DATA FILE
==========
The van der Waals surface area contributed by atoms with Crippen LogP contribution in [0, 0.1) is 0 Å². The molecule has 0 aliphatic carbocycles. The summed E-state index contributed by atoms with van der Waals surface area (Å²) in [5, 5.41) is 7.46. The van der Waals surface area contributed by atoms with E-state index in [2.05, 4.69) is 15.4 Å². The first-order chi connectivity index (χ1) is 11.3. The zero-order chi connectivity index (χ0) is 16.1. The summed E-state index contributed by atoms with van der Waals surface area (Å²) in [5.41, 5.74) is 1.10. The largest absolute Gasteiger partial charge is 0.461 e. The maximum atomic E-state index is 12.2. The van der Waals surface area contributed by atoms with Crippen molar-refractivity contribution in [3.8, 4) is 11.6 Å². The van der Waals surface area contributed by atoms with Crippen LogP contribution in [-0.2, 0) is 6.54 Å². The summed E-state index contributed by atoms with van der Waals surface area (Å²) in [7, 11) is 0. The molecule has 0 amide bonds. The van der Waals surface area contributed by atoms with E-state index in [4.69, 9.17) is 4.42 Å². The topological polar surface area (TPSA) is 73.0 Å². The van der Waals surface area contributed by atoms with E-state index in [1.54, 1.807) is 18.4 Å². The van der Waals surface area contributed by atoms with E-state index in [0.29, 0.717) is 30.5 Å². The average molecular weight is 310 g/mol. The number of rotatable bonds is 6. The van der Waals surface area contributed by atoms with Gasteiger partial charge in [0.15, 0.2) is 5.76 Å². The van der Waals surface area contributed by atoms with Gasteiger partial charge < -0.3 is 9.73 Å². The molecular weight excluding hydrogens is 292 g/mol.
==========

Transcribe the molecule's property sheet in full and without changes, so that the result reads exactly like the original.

The van der Waals surface area contributed by atoms with Crippen LogP contribution in [0, 0.1) is 0 Å². The molecule has 0 aliphatic carbocycles. The summed E-state index contributed by atoms with van der Waals surface area (Å²) in [5, 5.41) is 7.46. The van der Waals surface area contributed by atoms with E-state index in [2.05, 4.69) is 15.4 Å². The first-order chi connectivity index (χ1) is 11.3. The zero-order chi connectivity index (χ0) is 16.1. The summed E-state index contributed by atoms with van der Waals surface area (Å²) in [5.41, 5.74) is 1.10. The largest absolute Gasteiger partial charge is 0.461 e. The maximum atomic E-state index is 12.2. The van der Waals surface area contributed by atoms with Crippen molar-refractivity contribution in [3.8, 4) is 11.6 Å². The van der Waals surface area contributed by atoms with Crippen LogP contribution in [-0.2, 0) is 6.54 Å². The summed E-state index contributed by atoms with van der Waals surface area (Å²) in [7, 11) is 0. The molecule has 0 amide bonds. The van der Waals surface area contributed by atoms with E-state index in [4.69, 9.17) is 4.42 Å². The topological polar surface area (TPSA) is 73.0 Å². The van der Waals surface area contributed by atoms with E-state index in [1.54, 1.807) is 18.4 Å². The van der Waals surface area contributed by atoms with E-state index in [0.29, 0.717) is 30.5 Å². The average molecular weight is 310 g/mol. The number of rotatable bonds is 6. The van der Waals surface area contributed by atoms with Gasteiger partial charge in [0.15, 0.2) is 5.76 Å². The van der Waals surface area contributed by atoms with Gasteiger partial charge < -0.3 is 9.73 Å². The molecular weight excluding hydrogens is 292 g/mol.